Sometimes, though, an adept comes along and gives the professional a tough tussle; when this happens and there is no chance of the professional scoring a victory, he cunningly contrives to wriggle through with a draw. “A draw is better than a defeat,” he would say for the consolation of the loser, “but I’m here to win, and these draws put no rice into my pot, you know.” Notwithstanding this irrefragable truth, a professional, pour encourager les autres, will, now and again, deliberately resort to the sly dodge of losing a game or two, especially if the stake is small and he sees it is advisable not to frighten away the enthusiasts that he can metaphorically twirl round his little finger with the greatest of ease. They are a shrewd, calculating fraternity, those errant exponents of the “scholarly” game, and ever on the alert to throw out a sprat to catch an unsuspecting mackerel. They know how to play upon the feelings of their opponents as well as on the chessboard; and one has to rise very early in the morning indeed to catch them napping. Taking it all round, however, their living is precarious enough, for when all is said and done the mackerels they catch are not big ones, and in wet weather there is little doing. One almost wishes that the profits of these men were more commensurate with their consummate skill, resourcefulness, and knowledge of human nature.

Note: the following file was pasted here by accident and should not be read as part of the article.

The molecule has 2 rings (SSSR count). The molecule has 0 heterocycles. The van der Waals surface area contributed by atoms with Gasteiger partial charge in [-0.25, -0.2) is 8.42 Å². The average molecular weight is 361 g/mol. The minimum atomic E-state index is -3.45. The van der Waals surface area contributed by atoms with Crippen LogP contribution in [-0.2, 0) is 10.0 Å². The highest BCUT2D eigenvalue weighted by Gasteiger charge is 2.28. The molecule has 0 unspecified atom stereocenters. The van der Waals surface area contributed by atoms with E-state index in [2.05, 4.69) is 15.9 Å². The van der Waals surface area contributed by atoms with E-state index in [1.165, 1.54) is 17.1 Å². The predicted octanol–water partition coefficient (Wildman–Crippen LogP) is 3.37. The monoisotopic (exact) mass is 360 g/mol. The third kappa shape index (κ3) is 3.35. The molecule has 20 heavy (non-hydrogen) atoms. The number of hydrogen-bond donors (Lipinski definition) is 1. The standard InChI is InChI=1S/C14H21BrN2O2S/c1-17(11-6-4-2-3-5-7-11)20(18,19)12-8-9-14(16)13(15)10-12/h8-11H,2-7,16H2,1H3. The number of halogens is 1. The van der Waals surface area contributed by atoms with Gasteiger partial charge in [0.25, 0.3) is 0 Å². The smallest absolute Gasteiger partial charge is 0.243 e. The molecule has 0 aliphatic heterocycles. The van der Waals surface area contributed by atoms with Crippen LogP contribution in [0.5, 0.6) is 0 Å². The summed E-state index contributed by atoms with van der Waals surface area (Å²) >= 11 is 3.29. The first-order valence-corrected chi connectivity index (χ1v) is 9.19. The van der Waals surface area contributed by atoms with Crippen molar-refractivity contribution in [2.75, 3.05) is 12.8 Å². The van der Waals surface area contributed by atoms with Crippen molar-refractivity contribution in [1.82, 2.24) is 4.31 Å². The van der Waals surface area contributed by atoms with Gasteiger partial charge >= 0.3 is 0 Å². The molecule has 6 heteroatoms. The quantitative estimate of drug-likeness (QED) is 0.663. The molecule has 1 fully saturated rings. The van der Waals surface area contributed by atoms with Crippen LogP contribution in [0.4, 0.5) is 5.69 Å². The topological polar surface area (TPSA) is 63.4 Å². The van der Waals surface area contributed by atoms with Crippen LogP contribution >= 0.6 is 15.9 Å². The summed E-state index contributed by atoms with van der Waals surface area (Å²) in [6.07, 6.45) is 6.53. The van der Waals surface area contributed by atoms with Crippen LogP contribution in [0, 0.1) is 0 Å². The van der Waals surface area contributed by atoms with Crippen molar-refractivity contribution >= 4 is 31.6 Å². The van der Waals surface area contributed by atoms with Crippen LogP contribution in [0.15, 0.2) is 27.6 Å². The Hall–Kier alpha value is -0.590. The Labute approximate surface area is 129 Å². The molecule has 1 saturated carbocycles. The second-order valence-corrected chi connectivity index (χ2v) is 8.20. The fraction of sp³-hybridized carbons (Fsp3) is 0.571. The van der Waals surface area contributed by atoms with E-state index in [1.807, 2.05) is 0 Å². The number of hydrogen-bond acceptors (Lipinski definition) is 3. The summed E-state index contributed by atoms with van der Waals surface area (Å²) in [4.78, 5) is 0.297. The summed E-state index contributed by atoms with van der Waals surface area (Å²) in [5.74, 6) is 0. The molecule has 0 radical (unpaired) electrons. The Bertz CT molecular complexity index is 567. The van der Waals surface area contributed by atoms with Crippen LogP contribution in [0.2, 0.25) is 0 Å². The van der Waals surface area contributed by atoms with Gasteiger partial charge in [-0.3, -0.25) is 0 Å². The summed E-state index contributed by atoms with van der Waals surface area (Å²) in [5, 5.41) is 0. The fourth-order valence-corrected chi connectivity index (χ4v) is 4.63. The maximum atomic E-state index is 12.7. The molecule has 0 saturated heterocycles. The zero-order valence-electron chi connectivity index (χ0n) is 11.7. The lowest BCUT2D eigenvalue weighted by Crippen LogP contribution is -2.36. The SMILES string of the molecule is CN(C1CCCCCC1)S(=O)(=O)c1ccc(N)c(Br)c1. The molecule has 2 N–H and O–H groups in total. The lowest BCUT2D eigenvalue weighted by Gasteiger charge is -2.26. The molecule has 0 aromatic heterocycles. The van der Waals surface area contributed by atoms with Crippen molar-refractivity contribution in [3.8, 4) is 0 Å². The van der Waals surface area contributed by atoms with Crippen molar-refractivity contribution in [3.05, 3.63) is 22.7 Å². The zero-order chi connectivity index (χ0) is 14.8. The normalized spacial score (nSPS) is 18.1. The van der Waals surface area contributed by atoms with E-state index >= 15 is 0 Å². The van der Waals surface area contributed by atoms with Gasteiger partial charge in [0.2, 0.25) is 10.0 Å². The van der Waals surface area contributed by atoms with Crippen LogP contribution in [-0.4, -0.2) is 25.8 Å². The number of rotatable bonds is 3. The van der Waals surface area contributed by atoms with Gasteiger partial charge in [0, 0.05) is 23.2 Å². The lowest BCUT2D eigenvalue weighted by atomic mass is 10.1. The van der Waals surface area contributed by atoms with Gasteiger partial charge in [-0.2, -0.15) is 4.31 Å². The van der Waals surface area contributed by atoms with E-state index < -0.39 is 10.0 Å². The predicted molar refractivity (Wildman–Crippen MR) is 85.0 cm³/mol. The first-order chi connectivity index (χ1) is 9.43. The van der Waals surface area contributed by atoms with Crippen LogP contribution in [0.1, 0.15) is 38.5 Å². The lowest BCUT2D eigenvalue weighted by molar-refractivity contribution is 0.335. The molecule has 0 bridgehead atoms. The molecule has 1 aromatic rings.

“Chess,” exclaimed a magniloquent youth who had with more eagerness than good judgment bolted several sprats to his own confusion, “is the pastime of the Superior man; it is the Mean man who stoops to deceitful tactics to gain mean advantages. The Superior man plays after the manner of the Immortals, which is much to be admired; but the Mean man plays like a thief; his pieces prowl about the board like weasels in the night seeking prey, which is not to be admired.” He had played three games and had been given quick despatch each time; hence this oblique observation. “Look here, my budding Confucius, I should recommend you not to speak so loud,” retorted the professional, “you will spoil your chance of being mistaken for a second Chu-Ko Liang. Run home and tell your mother how you have fared. Just say that you lost the first game, that your opponent won the second, and that when you tried to make the third a draw, he wouldn’t let you. If you cannot save your King by hook or by crook, a little figurative language in which you seem to be so well versed, may save your handsome face; for a man without any sort of face is certainly not to be admired. I think you will find something to that effect in the Four Books and Five Canons if you read a little more about Superior and Inferior men.” And so they bandy words, and with a retort ever ready at the tongue’s end, they give a Roland for an Oliver every time; but it is not always that the words are taken in good part, for sarcasm sometimes degenerates into abuse, and then the chessmen go flying in all directions while the principals, addressing each other as “turtle’s egg,” among other choice epithets, proceed to settle matters by true militant methods at close quarters. A real fight over a game of chess is always keenly relished by the spectators. I know of few things more mirth-provoking,